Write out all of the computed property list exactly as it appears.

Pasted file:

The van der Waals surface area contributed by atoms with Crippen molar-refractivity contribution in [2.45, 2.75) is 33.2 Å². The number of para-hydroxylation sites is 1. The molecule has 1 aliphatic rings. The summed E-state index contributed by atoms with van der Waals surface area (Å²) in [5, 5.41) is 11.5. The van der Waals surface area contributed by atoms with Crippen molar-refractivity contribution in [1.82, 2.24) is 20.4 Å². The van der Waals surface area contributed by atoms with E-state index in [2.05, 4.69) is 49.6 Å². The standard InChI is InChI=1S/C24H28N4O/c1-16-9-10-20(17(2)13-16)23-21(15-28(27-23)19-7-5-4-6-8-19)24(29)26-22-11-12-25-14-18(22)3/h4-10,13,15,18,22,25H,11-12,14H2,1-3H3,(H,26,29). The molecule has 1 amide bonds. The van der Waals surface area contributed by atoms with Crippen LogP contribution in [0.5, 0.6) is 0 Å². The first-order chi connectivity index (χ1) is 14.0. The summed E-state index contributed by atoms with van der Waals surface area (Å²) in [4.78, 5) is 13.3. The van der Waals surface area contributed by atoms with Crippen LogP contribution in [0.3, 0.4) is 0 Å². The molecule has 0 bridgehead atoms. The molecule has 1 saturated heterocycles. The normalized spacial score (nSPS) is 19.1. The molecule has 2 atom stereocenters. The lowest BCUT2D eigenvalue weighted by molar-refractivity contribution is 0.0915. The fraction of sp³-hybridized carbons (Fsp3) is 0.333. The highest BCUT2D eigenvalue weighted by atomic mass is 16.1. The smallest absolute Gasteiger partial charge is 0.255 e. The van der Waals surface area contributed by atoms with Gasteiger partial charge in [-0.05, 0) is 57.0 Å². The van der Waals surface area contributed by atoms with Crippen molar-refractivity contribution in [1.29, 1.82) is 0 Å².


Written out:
The van der Waals surface area contributed by atoms with Crippen molar-refractivity contribution in [2.45, 2.75) is 33.2 Å². The number of para-hydroxylation sites is 1. The molecule has 1 aliphatic rings. The summed E-state index contributed by atoms with van der Waals surface area (Å²) in [5, 5.41) is 11.5. The van der Waals surface area contributed by atoms with Crippen molar-refractivity contribution in [1.82, 2.24) is 20.4 Å². The van der Waals surface area contributed by atoms with E-state index in [2.05, 4.69) is 49.6 Å². The standard InChI is InChI=1S/C24H28N4O/c1-16-9-10-20(17(2)13-16)23-21(15-28(27-23)19-7-5-4-6-8-19)24(29)26-22-11-12-25-14-18(22)3/h4-10,13,15,18,22,25H,11-12,14H2,1-3H3,(H,26,29). The molecule has 1 amide bonds. The van der Waals surface area contributed by atoms with Crippen LogP contribution in [0.5, 0.6) is 0 Å². The first-order chi connectivity index (χ1) is 14.0. The summed E-state index contributed by atoms with van der Waals surface area (Å²) in [4.78, 5) is 13.3. The van der Waals surface area contributed by atoms with Crippen LogP contribution in [0.3, 0.4) is 0 Å². The molecule has 0 bridgehead atoms. The molecule has 1 saturated heterocycles. The normalized spacial score (nSPS) is 19.1. The molecule has 2 atom stereocenters. The lowest BCUT2D eigenvalue weighted by molar-refractivity contribution is 0.0915. The fraction of sp³-hybridized carbons (Fsp3) is 0.333. The highest BCUT2D eigenvalue weighted by atomic mass is 16.1. The smallest absolute Gasteiger partial charge is 0.255 e. The van der Waals surface area contributed by atoms with Gasteiger partial charge in [-0.05, 0) is 57.0 Å². The van der Waals surface area contributed by atoms with Crippen molar-refractivity contribution in [1.29, 1.82) is 0 Å².